(This story was first published in the March 21, 2013 edition of the Vermont Standard.)
By Eric Francis
WHITE RIVER JUNCTION – A 24-year-old Reading man who’d been facing up to 60 years in prison for what prosecutors described as a series of heroin-fueled burglaries, outbursts and incidents that raged for months was given a 2-to-10 year sentence last week following an emotional statement from one of his victims.
Ryan Buckley sat stoically and listened as Kasey Quimby, 17, recounted the injuries she sustained as the passenger in a car crash that took place at 1:30 a.m. in Weathersfield in May 2012 after Buckley, under the influence of cocaine, drove the pair into a telephone pole bringing electrical wires down onto the vehicle, and then ran off, through the neighborhood as police and search dogs chased him through the woods for hours until he was captured.
Calling in to the courtroom on a speakerphone, the teen began by describing her leg injuries from the crash. “I have two compound fractures, one of them is still broken, and a metal rod with four screws that goes from my knee down to my (broken) ankle,” Quimby said.
“I had severely bruised ribs and a severe concussion leaving me (only able) to remember bits and pieces of that night but now, as I go on, I’m starting to remember more and more of what happened,” Quimby said, continuing, “I get nightmares from it. I see his face all the time. It never goes away.”
“It’s just hard to remember, to think back to that moment where it ruined my life,” she said. “I can’t run, I can’t jog, I can’t jump. I can no longer do sports and it made it so that I had to drop out of high school because it was just too long of a recovery process.”
“I’m no longer able to do the things I was counting on doing the rest of my life,” Quimby said, concluding, “I’d just like to see justice for what he did to me. I don’t see how he could be like that and just leave me to die.”
Buckley had accumulated a total of four felony and 23 misdemeanor charges before he came into the courtroom in January and stunned both his public defender and prosecutors by defiantly turning down a “global resolution” plea deal and seemingly putting himself on track for a jail sentence that could have stretched into his retirement years.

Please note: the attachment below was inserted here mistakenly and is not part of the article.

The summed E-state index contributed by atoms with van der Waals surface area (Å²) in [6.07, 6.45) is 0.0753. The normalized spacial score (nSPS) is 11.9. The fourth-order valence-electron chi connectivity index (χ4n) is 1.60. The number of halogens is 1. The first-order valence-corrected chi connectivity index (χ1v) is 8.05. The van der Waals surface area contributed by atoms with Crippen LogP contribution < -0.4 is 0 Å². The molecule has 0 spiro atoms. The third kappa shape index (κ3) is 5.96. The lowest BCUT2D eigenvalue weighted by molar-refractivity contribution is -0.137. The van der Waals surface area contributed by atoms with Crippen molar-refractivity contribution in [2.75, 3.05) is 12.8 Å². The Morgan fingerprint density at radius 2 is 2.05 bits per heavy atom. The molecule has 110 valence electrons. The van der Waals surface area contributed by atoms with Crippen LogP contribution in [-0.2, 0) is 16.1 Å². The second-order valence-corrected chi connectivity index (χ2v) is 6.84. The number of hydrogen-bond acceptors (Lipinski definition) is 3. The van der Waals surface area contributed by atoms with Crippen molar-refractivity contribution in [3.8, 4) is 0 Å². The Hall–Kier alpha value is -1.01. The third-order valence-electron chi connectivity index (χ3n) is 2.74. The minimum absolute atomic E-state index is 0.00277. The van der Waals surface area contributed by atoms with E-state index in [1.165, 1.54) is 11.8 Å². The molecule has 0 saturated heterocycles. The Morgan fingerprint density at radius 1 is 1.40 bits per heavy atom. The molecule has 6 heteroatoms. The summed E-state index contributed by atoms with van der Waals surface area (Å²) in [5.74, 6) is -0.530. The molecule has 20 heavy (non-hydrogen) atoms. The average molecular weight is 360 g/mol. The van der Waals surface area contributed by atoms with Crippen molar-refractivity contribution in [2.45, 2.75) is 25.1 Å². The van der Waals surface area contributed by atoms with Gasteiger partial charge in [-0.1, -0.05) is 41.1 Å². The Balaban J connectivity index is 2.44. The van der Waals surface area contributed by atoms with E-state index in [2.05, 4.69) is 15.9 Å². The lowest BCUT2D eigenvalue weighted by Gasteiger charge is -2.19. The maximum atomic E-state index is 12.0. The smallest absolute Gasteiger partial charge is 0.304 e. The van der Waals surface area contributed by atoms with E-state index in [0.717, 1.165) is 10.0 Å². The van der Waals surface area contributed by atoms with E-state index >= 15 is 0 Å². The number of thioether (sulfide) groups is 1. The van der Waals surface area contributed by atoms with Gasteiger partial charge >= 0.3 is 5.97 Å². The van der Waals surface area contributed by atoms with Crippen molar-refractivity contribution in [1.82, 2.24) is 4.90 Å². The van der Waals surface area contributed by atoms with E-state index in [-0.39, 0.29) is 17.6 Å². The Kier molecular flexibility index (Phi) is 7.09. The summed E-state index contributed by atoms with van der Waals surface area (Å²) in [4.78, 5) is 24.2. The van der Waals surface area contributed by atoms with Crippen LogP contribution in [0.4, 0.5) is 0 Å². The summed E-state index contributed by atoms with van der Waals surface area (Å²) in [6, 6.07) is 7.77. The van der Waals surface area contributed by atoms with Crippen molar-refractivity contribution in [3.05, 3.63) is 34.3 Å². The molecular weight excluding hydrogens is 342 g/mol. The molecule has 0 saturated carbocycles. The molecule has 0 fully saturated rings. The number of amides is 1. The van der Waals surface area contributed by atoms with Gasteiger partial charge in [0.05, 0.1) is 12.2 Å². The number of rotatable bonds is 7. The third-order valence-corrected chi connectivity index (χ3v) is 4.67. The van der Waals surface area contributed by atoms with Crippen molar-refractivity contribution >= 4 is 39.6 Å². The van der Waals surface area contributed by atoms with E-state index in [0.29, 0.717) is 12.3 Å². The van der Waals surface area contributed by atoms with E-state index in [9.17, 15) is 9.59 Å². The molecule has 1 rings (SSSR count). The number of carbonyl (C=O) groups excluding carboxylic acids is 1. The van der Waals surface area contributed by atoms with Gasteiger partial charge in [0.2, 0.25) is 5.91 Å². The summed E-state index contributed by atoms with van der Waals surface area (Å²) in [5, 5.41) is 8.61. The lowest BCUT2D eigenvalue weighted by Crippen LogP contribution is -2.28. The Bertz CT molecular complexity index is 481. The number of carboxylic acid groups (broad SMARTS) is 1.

A much more contrite Buckley was on display last Wednesday when he apologized publicly to Quimby and his family for his “destructive behavior” and thanked Judge Robert Gerety, his new defense attorney, Mark Furlan, and Windsor County Deputy State’s Attorney Rhonda Sheffield for “sorting all this out.”
Sheffield told the court that sitting in jail for months had already allowed Buckley to detoxify from drugs and the sentence both sides had agreed to, “allows him to enter that window in his 30s by the time all his supervision is completed with the hope that he will have grown up by then.”
Judge Gerety replied from the bench that because Buckley’s case, “involves the accumulation of a large number of charges during a period of months (it) complicates the court’s decisions on sentencing a bit.” However, the judge said, when it comes to plea agreements, “the court’s role is to evaluate whether the sentence the parties have agreed to comes within a ‘range of reasonableness’ (and) the court does think this sentence comes within that range.”
“There are two felony convictions and a number of misdemeanor convictions and these felony convictions will have a significant impact on the defendant in his life,” Judge Gerety said before turning directly to Buckley and concluding, “Make it so that when you come out you’ve got a life ahead of you and, most importantly, make it so you don’t engage in the same kind of conduct again.”
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